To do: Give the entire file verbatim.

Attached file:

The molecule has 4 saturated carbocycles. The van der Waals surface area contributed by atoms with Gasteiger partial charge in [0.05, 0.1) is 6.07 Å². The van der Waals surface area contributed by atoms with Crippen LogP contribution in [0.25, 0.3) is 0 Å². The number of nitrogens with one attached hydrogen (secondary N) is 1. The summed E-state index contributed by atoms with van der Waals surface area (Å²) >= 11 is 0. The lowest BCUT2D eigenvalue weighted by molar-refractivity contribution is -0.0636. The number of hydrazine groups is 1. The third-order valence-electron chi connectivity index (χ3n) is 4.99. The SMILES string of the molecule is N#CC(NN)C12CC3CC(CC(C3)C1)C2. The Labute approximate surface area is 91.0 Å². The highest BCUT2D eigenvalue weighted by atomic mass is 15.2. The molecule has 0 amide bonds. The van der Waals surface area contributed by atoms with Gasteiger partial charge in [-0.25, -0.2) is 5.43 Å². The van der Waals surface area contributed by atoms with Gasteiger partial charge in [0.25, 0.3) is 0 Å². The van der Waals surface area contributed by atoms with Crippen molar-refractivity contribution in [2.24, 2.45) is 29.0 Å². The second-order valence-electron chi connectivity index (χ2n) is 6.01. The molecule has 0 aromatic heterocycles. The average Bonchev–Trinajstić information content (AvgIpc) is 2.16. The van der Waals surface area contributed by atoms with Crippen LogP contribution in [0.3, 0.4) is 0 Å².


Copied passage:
The molecule has 4 saturated carbocycles. The van der Waals surface area contributed by atoms with Gasteiger partial charge in [0.05, 0.1) is 6.07 Å². The van der Waals surface area contributed by atoms with Crippen LogP contribution in [0.25, 0.3) is 0 Å². The number of nitrogens with one attached hydrogen (secondary N) is 1. The summed E-state index contributed by atoms with van der Waals surface area (Å²) >= 11 is 0. The lowest BCUT2D eigenvalue weighted by molar-refractivity contribution is -0.0636. The number of hydrazine groups is 1. The third-order valence-electron chi connectivity index (χ3n) is 4.99. The SMILES string of the molecule is N#CC(NN)C12CC3CC(CC(C3)C1)C2. The Labute approximate surface area is 91.0 Å². The highest BCUT2D eigenvalue weighted by atomic mass is 15.2. The molecule has 0 amide bonds. The van der Waals surface area contributed by atoms with Gasteiger partial charge in [-0.25, -0.2) is 5.43 Å². The van der Waals surface area contributed by atoms with Gasteiger partial charge in [0.25, 0.3) is 0 Å². The van der Waals surface area contributed by atoms with Crippen molar-refractivity contribution in [2.24, 2.45) is 29.0 Å². The second-order valence-electron chi connectivity index (χ2n) is 6.01. The molecule has 0 aromatic heterocycles. The average Bonchev–Trinajstić information content (AvgIpc) is 2.16. The van der Waals surface area contributed by atoms with Crippen LogP contribution in [0.3, 0.4) is 0 Å².